Non-objective art defines a type of abstract art that is usually, but not always, geometric and aims to convey a sense of simplicity and purity

1 of 3
  • Wassily Kandinsky, 'Swinging' 1925
    Wassily Kandinsky
    Swinging 1925
    © ADAGP, Paris and DACS, London 2002
  • Naum Gabo, 'Construction in Space: Diagonal' 1921-5, reassembled 1986
    Naum Gabo
    Construction in Space: Diagonal 1921-5, reassembled 1986
    Glass, metal and celluloid
    object: 610 x 163 x 160 mm
    Accepted by HM Government in lieu of tax and allocated to the Tate Gallery 1995The Work of Naum Gabo © Nina & Graham Williams/Tate, London 2011
  • Kasimir Malevich, 'Dynamic Suprematism' 1915 or 1916
    Kazimir Malevich
    Dynamic Suprematism 1915 or 1916
    Oil on canvas
    support: 803 x 800 mm frame: 1015 x 1015 x 80 mm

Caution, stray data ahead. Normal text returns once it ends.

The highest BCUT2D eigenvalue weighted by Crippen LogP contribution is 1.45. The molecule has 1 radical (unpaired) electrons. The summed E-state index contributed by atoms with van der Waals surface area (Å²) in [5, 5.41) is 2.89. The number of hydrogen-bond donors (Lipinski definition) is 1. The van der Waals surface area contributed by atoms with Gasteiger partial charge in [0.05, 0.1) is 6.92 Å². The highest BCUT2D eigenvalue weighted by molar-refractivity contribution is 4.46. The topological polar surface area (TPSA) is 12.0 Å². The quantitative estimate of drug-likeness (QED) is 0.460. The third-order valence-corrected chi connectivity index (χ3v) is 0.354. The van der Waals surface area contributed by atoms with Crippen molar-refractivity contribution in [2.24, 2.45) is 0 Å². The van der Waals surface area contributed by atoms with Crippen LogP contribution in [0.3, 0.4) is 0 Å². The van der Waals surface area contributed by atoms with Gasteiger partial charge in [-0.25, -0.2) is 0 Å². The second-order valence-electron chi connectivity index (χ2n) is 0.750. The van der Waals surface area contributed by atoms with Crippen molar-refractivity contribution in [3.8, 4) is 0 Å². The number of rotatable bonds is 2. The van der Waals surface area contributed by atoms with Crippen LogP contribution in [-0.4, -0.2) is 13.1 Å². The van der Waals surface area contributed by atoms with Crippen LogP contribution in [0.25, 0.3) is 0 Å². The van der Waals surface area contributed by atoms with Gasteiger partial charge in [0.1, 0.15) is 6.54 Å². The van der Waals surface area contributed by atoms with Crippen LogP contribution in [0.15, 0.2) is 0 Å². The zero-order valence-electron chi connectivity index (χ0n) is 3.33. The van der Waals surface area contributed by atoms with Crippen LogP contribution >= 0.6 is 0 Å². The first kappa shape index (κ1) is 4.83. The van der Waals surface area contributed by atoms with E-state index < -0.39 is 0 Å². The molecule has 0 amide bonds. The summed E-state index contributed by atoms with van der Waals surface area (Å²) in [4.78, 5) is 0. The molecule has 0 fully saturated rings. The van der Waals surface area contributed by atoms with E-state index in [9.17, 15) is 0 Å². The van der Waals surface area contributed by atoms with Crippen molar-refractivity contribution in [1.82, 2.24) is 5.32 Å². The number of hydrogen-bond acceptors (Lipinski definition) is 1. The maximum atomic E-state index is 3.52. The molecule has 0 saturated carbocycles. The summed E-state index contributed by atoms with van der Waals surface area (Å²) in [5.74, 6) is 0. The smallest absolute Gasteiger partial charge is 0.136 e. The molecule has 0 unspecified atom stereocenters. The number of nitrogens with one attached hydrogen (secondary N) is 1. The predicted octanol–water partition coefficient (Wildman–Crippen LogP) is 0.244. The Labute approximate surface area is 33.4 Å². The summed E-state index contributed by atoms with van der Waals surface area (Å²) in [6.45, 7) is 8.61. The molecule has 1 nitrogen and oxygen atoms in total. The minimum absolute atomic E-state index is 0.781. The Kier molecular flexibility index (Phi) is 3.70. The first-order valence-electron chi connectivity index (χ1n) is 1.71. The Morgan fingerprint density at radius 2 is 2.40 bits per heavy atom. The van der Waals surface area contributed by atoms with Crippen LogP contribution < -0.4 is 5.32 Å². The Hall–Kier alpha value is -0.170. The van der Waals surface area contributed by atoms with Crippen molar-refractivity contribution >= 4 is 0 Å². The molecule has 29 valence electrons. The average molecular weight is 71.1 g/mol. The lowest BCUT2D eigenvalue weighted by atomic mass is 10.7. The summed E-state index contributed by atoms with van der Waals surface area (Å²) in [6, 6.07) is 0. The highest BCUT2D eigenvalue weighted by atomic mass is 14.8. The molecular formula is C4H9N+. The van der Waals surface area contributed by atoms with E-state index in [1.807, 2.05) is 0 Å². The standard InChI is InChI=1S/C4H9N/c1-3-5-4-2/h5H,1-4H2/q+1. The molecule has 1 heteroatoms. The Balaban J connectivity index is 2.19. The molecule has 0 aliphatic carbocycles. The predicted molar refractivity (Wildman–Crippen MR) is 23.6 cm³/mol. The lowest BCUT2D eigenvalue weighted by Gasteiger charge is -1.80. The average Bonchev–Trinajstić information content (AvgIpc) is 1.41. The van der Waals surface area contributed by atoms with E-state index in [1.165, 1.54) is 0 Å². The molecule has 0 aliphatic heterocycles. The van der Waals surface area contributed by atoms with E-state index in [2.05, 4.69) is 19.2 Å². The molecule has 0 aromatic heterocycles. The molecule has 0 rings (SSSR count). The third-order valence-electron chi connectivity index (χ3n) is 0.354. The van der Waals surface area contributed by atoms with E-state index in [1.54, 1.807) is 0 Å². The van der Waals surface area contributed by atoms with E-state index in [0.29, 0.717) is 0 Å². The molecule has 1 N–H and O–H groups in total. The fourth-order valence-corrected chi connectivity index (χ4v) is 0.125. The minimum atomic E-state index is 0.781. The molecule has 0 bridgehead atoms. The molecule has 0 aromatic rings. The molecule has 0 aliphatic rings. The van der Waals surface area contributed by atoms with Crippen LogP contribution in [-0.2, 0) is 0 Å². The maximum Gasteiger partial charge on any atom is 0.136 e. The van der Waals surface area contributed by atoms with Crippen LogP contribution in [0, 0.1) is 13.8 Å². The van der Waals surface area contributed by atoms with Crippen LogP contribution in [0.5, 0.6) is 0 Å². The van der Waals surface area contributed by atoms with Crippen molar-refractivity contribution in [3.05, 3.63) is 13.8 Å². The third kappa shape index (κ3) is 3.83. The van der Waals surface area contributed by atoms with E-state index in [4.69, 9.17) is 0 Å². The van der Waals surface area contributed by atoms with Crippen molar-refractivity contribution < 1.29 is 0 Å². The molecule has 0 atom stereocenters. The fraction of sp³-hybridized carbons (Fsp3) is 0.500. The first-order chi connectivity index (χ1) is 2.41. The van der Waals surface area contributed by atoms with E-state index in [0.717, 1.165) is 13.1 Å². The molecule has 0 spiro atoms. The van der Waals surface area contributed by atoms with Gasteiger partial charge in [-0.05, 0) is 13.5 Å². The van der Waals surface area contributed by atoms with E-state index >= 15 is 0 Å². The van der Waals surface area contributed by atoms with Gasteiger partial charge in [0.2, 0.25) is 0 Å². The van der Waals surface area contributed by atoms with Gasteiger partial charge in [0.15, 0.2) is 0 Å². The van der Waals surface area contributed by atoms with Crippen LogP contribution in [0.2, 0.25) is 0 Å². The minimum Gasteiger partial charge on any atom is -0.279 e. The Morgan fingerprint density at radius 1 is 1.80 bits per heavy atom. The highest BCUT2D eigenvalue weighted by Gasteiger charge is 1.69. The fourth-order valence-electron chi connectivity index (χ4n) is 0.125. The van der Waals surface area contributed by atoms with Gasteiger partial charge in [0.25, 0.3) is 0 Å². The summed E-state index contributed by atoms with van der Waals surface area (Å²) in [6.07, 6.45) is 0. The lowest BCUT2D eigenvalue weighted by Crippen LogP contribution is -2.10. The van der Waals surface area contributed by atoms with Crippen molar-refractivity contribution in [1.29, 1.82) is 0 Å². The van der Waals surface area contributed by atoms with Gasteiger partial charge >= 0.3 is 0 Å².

Purchased with assistance from the Friends of the Tate Gallery 1978

The Russian constructivist painters Wassily Kandinsky and Kasimir Malevich and the sculptor Naum Gabo were pioneers of non-objective art. It and was inspired by the Greek philosopher Plato who believed that geometry was the highest form of beauty.

Non-objective art may attempt to visualise the spiritual and can be seen as carrying a moral dimension, standing for virtues like purity and simplicity. In the 1960s a group of American artists, including Sol LeWitt and Donald Judd, embraced the philosophy of non-objective art. By creating highly simplified geometric art out of industrial materials they elevated these to an aesthetic level. Their work became known as minimal art.